Boiling chicken eggs can often fill the kitchen with a disgusting aroma. Following the correct cooking techniques will prevent this smell. Properly boiling an egg will also produce a pleasantly colored yolk and an easy-to-peel shell.
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Chicken eggs produce a sulfurous smell when they are boiled for too long. Overcooking the egg coagulates the egg's protein and creates an excess of hydrogen sulfide in the whites of the egg. The sulfide reacts with the iron in the yolk. This leads to an unpleasant odor and a green sulfur coat on the yolk.
A medium-sized chicken egg that is cooked for 11 to 12 minutes has less chance of producing a sulfurous smell and a green yolk. Also, plunging the boiled egg in ice water immediately after removing it from the pot will stop the internal cooking process, reduce the smell and keep the yolk golden yellow. The egg whites and yolk will slightly shrink in size when placed in cold water, making it easier to peel the shell.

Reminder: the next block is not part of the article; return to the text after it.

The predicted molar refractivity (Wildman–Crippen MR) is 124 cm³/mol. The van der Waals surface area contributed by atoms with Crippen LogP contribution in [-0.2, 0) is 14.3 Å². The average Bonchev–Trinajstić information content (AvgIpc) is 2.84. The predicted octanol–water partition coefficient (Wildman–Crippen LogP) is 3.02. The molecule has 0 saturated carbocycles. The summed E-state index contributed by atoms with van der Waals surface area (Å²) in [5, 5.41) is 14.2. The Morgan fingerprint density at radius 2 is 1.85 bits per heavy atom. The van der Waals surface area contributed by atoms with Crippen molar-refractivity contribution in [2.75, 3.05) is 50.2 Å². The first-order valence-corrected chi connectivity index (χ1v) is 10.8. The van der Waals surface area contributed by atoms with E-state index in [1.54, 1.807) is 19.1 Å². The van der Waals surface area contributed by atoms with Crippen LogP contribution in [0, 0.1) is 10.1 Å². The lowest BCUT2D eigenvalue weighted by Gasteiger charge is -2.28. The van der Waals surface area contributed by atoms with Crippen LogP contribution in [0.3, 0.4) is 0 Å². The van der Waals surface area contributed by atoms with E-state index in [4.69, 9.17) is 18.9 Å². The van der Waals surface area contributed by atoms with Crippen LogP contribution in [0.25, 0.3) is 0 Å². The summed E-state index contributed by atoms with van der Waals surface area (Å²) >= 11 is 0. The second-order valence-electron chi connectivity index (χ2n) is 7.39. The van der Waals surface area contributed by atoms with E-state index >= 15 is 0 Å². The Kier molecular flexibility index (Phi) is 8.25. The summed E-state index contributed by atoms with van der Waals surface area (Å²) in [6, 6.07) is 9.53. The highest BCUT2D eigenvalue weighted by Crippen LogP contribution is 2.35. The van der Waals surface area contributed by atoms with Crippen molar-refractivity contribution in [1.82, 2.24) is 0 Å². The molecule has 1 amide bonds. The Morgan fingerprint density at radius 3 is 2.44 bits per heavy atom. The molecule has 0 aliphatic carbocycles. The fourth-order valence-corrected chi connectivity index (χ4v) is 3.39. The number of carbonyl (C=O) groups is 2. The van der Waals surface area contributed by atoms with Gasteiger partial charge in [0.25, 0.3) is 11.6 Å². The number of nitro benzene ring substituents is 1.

An overcooked egg is not a rotten egg. The potent smell and green yolk produced from boiling an egg too long are harmless. The egg is still perfectly fine to eat.
The boiling time should reflect the size of the egg. Large eggs can be boiled up to 15 minutes, and extra-large eggs can be boiled up to 18 minutes.
Cooking too many eggs in one pot can have an adverse effect. All eggs should be fully submerged in the water while cooking. The eggs should not be stacked on top of each other. One inch of water above all eggs is an adequate amount of water.
If placed in rapidly boiling water, the whites of the eggs will overcook before the yolks harden. The heat can be turned down to a simmer to prevent overcooking the eggs. Another method is to bring the water to a boil, remove it from the heat entirely and allow the eggs to cook in the cooling water.
Hard-boiling an egg removes its bloom, a natural protective coating produced by the hen. The bloom prevents bacteria and other contaminants from permeating the pores in the shell. Thus, hard-boiled eggs should be kept refrigerated and eaten within a week after boiling.
Do not boil rotten eggs. A chicken egg that is rotten will float to the top of a pot of water. A fresh egg will sink. Fresh eggs have more moisture than rotten eggs. As the egg ages the moisture leaves the permeable shell, creating a small air pocket in its base. This air pocket makes a rotten egg float.